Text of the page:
Essential Skills to Transition to Home Care

Vol. 21 •Issue 14 • Page 9
Home Care

Essential Skills to Transition to Home Care

When a respiratory therapist begins working in home care, it requires a radically different set of skills. Most respiratory programs’ curricula don’t adequately prepare RTs for independent practice in the home.

Unlike an acute care setting, a home does not offer the benefits of piped-in oxygen, advanced technology or collaboration with team members. The home, however, represents the most preferred level of care, based on patient perceptions.

That means more people transition home sooner and sicker now, representing a serious challenge for RTs charged with ensuring a safe and optimal environment exists in the home.

“RTs must be able to think on their feet and draw from all their clinical knowledge to ensure optimal patient outcomes,” said Kelly Garber, CRT. “This helps patients remain in the most desired level of care for them—their homes.”

Other differences separate acute and home care. Traditional departments provide in-service education for RTs to obtain continuing education units (CEUs). It’s relatively simple to maintain licensure, learn about advances in technology and therapies and stay abreast of trends.

In home care, RTs must attend state society meetings or the American Association for Respiratory Care’s annual conference to obtain CEUs, said Garber, national director of respiratory services for Apria Healthcare in Lake Forest, Calif.

Constant interaction with physicians who are experts in pulmonary medicine helps boost acute therapists’ knowledge. The home care environment does not allow such contact. Instead, the majority of their connections with physicians are related to the RTs’ unique knowledge of what will work best for the patient in the home.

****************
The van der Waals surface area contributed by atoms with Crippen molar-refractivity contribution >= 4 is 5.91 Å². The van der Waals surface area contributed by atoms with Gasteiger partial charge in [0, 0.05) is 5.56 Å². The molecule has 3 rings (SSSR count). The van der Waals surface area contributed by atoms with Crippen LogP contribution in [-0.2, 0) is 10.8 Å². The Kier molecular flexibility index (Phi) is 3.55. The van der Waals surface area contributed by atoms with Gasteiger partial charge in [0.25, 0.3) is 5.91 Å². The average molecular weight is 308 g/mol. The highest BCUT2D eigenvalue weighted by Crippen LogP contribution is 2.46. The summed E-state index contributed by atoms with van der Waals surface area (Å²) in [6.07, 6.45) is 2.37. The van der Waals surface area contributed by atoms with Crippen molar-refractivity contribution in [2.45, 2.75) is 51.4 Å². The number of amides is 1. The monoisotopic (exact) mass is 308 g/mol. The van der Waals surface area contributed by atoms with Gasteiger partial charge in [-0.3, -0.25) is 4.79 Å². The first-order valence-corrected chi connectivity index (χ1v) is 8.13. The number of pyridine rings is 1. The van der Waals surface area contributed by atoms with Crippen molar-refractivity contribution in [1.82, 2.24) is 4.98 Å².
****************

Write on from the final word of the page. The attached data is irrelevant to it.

That means these RTs must actively research new medical devices in order to identify their applications and benefit. They also should familiarize themselves with a variety of equipment uncommon in acute care, including oxygen concentrators, portable mechanical and non-invasive ventilators, portable nebulizers and continuous positive airway pressure devices.

Research and Networking

So you want to make the giant leap into home care?

Start by learning about regulatory requirements, national patient safety goals related to the Joint Commission and the complexities of reimbursement from government and private payers.

Hone your customer service skills and sales acumen, since home care is highly competitive. Be prepared to deal with social issues related to family dynamics that could impact patient care in the home and identify community resources to augment the plan of care.

Sharpen presentation skills that will be essential to marketing services to physicians, managed care organizations and those responsible for making referrals to home care organizations.

Spend time networking with colleagues to address issues affecting the industry. RTs also must be active in the profession and engage one another to support a collective commitment to excellence and equip themselves to deal with new challenges.

Home care represents a significant opportunity for RTs to thrive and expand into non-traditional roles. Still, preparation is the key to a viable transition.

“Staying informed is the best way to ensure the success,” Garber concluded. “Collaborating with colleagues is a requirement for all home care RTs if we are to continue to meet the needs of our patients.”

Vernon R. Pertelle, MBA, RRT, is senior director/assistant vice president for Tri-City Healthcare District, Home Care, Hospice, Occupational Health and Wellness, and Rehabilitation Services, Center for Wound Care and Hyperbaric Medicine, Oceanside, Calif. He can be reached at [email protected].